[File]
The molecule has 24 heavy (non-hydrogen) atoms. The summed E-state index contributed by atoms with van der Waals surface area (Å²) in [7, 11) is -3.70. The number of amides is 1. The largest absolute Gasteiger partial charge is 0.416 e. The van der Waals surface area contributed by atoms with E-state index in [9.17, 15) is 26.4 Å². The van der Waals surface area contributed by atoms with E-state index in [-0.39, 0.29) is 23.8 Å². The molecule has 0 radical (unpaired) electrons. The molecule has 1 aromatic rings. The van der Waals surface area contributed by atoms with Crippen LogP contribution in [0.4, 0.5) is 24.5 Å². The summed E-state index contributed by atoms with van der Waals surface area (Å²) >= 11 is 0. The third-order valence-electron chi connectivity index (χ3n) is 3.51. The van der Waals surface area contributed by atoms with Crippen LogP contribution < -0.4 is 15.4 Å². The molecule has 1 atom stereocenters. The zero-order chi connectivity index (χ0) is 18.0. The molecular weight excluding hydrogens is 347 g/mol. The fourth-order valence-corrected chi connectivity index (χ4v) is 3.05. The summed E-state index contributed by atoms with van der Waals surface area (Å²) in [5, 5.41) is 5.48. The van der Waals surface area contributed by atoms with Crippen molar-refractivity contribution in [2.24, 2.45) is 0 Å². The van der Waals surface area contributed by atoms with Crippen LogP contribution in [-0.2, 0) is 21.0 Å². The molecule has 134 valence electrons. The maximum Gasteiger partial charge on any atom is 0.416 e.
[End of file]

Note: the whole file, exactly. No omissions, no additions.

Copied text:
The molecule has 24 heavy (non-hydrogen) atoms. The summed E-state index contributed by atoms with van der Waals surface area (Å²) in [7, 11) is -3.70. The number of amides is 1. The largest absolute Gasteiger partial charge is 0.416 e. The van der Waals surface area contributed by atoms with E-state index in [9.17, 15) is 26.4 Å². The van der Waals surface area contributed by atoms with E-state index in [-0.39, 0.29) is 23.8 Å². The molecule has 0 radical (unpaired) electrons. The molecule has 1 aromatic rings. The van der Waals surface area contributed by atoms with Crippen LogP contribution in [0.4, 0.5) is 24.5 Å². The summed E-state index contributed by atoms with van der Waals surface area (Å²) >= 11 is 0. The third-order valence-electron chi connectivity index (χ3n) is 3.51. The van der Waals surface area contributed by atoms with Crippen LogP contribution < -0.4 is 15.4 Å². The molecule has 1 atom stereocenters. The zero-order chi connectivity index (χ0) is 18.0. The molecular weight excluding hydrogens is 347 g/mol. The fourth-order valence-corrected chi connectivity index (χ4v) is 3.05. The summed E-state index contributed by atoms with van der Waals surface area (Å²) in [5, 5.41) is 5.48. The van der Waals surface area contributed by atoms with Crippen molar-refractivity contribution in [2.24, 2.45) is 0 Å². The van der Waals surface area contributed by atoms with Crippen LogP contribution in [-0.2, 0) is 21.0 Å². The molecule has 134 valence electrons. The maximum Gasteiger partial charge on any atom is 0.416 e.